Monthly meetings with the ward’s Advisory Neighborhood Commissions, businesses and clergy will also take place throughout Fenty’s term. "We will provide ANCs with agency contacts to empower them on a grassroots level," said Gough. He also mentioned that in step with Fenty’s platform to bring economic development to the ward, there would be meetings within the business district. "We also plan on talking to a different church each month to work together through community events," said Gough.
In WARD 5, "we plan to work with the constituents for economic development," said Estell Lloyd, executive assistant to Councilman Vincent Orange. She also said that they want to establish an "overall communication with business developers." Orange has also been picked as chairman of the Committee on Government Operations, and will have oversight of 16 agencies including the Office of the Mayor, Office of the City Administrator, and the District Board of Elections and Ethics.
WARD 6 Councilwoman Sharon Ambrose’s 2001 focus will be to continue to work on economic development within the ward. She wants to refine development from Good Hope Road and Martin Luther King Avenue to along H Street NE by giving the community an "opportunity to participate with the city government." Her agenda for the council also includes continued oversight and "ongoing efforts" through her chairing the Committee on Consumer and Regulatory Affairs.
In WARD 7, "there are three areas that we want to focus our attention upon to ensure that Ward 7 shares in the [District’s] economic renaissance," said William Lynch, executive assistant to Councilman Kevin Chavous. Those focal points are public safety, education, and economic development.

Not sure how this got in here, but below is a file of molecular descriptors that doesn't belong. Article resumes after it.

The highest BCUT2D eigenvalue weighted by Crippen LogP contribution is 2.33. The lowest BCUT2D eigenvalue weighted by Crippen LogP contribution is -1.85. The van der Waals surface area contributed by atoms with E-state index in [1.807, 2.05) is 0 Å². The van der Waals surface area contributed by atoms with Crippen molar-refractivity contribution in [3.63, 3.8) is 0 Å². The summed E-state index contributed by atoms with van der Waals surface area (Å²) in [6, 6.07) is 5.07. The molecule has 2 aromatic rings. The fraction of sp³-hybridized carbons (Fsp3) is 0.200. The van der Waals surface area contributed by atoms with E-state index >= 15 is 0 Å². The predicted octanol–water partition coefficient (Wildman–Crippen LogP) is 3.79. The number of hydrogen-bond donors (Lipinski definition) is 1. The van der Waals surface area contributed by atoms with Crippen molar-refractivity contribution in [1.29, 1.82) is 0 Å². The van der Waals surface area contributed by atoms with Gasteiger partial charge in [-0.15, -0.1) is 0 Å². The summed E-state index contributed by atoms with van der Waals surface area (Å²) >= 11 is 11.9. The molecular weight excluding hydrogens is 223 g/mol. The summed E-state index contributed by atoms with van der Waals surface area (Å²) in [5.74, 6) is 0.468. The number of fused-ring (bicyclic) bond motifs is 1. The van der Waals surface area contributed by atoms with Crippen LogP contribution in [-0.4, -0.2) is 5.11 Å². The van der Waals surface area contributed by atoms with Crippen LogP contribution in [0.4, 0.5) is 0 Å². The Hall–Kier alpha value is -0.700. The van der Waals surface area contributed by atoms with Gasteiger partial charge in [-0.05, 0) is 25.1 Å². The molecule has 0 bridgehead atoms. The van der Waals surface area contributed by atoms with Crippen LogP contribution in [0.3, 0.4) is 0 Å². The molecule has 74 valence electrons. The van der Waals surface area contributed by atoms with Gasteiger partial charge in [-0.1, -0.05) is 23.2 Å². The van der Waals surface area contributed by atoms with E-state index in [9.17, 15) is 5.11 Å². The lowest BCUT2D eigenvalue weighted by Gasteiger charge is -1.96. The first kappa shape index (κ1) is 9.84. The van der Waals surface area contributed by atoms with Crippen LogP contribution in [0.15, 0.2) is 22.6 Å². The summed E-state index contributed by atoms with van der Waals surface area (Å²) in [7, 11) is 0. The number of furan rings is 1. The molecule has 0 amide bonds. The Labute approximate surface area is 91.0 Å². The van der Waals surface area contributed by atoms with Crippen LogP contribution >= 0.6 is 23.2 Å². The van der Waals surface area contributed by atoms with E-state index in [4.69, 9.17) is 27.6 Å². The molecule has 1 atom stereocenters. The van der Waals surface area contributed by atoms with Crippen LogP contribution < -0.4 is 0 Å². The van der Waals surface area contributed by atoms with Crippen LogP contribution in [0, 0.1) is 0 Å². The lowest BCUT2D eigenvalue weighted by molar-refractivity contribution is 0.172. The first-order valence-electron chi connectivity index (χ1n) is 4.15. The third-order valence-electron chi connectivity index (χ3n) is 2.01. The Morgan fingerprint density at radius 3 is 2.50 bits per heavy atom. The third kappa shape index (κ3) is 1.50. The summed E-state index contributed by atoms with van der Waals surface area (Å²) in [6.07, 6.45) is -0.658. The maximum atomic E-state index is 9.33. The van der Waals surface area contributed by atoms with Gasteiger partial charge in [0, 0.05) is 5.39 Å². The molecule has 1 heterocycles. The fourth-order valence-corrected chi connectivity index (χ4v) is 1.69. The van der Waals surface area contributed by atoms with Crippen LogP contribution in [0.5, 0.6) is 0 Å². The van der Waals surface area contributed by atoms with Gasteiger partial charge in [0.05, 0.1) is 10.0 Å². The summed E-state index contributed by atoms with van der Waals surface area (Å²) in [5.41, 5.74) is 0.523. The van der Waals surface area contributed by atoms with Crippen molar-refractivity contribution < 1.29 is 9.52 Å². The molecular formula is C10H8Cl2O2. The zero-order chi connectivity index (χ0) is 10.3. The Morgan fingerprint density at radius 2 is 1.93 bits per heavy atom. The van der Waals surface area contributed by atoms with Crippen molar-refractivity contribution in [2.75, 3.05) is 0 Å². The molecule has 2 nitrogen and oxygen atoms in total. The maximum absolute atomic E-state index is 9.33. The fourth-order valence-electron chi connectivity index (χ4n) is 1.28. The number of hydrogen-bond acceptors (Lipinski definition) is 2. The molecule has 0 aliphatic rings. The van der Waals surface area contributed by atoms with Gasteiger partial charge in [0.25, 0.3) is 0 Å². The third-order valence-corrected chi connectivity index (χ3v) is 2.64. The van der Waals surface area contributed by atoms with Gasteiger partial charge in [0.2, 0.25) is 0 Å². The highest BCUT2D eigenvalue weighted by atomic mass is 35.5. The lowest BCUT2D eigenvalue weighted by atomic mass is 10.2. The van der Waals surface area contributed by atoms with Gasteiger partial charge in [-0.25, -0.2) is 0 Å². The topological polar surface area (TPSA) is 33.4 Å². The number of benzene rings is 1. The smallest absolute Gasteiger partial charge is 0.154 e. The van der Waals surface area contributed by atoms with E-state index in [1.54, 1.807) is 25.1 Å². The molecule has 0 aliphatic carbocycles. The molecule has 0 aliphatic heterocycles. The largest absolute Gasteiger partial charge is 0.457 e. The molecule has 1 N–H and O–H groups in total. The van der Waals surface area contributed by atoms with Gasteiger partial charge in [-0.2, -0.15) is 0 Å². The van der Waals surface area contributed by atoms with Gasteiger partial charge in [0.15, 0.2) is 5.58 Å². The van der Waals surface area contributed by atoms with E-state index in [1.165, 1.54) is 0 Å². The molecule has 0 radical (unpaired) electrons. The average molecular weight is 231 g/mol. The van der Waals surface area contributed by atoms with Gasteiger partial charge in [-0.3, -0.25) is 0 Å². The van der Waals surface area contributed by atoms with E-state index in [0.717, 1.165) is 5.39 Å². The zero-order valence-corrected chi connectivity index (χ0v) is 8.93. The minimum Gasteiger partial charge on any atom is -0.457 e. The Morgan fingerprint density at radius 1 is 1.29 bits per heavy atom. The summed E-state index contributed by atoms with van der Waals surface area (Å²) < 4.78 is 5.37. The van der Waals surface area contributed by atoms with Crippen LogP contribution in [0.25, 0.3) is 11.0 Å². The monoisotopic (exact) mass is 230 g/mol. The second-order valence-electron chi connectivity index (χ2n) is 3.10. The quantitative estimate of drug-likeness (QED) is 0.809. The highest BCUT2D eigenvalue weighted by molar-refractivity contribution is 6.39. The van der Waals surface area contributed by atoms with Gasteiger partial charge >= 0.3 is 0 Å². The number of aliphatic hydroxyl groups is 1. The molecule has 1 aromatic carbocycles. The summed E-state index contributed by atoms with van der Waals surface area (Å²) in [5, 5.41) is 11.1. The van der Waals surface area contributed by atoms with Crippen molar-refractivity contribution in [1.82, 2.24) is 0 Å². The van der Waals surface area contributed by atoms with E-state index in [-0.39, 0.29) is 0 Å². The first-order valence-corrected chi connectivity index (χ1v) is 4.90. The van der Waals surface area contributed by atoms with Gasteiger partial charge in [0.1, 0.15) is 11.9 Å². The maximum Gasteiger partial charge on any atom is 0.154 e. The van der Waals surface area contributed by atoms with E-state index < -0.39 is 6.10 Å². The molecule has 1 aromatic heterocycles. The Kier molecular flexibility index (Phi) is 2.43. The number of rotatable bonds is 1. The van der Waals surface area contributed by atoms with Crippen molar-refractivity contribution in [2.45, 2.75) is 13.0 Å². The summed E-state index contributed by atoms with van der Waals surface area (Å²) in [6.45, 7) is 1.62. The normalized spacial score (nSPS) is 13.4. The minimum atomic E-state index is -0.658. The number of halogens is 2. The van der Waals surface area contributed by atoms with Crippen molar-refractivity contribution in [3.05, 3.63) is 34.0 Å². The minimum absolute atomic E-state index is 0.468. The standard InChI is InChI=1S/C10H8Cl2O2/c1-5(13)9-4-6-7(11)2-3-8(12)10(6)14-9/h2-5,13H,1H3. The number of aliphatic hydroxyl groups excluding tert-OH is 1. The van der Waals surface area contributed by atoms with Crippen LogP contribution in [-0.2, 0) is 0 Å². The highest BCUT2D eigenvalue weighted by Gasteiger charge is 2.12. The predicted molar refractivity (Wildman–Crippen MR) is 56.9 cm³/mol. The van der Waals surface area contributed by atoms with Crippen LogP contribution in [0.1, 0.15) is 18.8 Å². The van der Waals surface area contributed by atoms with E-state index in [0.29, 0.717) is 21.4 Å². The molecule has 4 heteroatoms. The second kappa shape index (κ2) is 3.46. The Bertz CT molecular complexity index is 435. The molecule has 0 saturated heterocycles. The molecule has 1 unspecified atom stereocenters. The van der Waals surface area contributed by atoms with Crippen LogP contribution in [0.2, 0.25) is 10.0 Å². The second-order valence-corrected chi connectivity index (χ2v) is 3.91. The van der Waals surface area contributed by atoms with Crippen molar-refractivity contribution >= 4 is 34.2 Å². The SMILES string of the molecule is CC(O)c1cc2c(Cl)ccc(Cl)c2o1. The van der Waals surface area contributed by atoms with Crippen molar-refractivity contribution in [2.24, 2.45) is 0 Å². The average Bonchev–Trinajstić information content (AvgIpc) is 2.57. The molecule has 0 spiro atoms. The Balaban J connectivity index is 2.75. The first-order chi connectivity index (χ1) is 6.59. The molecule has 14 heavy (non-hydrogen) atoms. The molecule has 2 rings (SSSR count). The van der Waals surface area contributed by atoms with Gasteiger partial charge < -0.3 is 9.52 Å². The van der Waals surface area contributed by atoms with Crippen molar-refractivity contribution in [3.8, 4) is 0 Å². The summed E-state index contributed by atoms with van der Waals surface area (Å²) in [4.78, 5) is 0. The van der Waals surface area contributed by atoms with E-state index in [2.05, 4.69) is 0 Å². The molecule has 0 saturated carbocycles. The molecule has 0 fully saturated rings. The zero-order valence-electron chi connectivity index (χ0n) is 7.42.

"We want to make people feel safe," Lynch said of the perception of safety in the neighborhoods within the ward. Equity and distribution of resources as well as improvement of facilities are the ideas behind Chavous’ education reform. "We want to bring the Department of Employment Services to Benning Road and Minnesota Avenue." Lynch said that this addition would provide an advantage "for increased job opportunities and a government presence" for Ward residents. Chavous will also again be making education his priority as a chairman of the council’s education committee. "We will re-engineer learning," said Lynch.
WARD 8 Councilwoman Sandra Allen wants to become a more vigilant council member as far as commercial development in the ward. She expressed her views as seeking "a government that is not so much money-oriented as people-oriented." Allen said she plans to ensure that the Committee on Economic Development makes her ward a priority and she plans to "work closely with the community and the mayor to encourage economic development."
AT-LARGE Councilwoman Carol Schwartz said she plans to focus on government accountability. "We have wonderful laws, but the implementation leaves things to be desired," she said. Schwartz, who was the mayor’s Republican opponent in 1998, says that she will "continue to hold the administration accountable," while making sure that the legislative branch enacts additional laws. As chairman of the Committee on Public Works and the Environment, Schwartz said transportation issues, rat abatement and trash collection will all be focused upon.